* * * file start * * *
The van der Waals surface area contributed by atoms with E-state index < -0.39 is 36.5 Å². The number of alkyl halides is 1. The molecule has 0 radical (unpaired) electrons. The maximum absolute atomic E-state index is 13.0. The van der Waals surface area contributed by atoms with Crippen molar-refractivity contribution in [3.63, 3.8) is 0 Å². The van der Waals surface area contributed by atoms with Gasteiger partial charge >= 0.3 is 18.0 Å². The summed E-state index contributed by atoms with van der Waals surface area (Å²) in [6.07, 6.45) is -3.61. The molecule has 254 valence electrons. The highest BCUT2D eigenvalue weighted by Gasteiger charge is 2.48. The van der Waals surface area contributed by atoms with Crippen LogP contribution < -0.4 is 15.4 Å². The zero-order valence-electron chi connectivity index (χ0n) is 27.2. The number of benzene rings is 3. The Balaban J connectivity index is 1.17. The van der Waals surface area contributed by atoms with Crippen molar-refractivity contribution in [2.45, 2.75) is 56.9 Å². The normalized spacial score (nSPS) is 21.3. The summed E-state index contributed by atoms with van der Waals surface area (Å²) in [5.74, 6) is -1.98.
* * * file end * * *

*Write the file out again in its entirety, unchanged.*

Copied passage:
The van der Waals surface area contributed by atoms with E-state index < -0.39 is 36.5 Å². The number of alkyl halides is 1. The molecule has 0 radical (unpaired) electrons. The maximum absolute atomic E-state index is 13.0. The van der Waals surface area contributed by atoms with Crippen molar-refractivity contribution in [3.63, 3.8) is 0 Å². The van der Waals surface area contributed by atoms with Gasteiger partial charge >= 0.3 is 18.0 Å². The summed E-state index contributed by atoms with van der Waals surface area (Å²) in [6.07, 6.45) is -3.61. The molecule has 254 valence electrons. The highest BCUT2D eigenvalue weighted by Gasteiger charge is 2.48. The van der Waals surface area contributed by atoms with Crippen LogP contribution < -0.4 is 15.4 Å². The zero-order valence-electron chi connectivity index (χ0n) is 27.2. The number of benzene rings is 3. The Balaban J connectivity index is 1.17. The van der Waals surface area contributed by atoms with Crippen molar-refractivity contribution in [2.45, 2.75) is 56.9 Å². The normalized spacial score (nSPS) is 21.3. The summed E-state index contributed by atoms with van der Waals surface area (Å²) in [5.74, 6) is -1.98.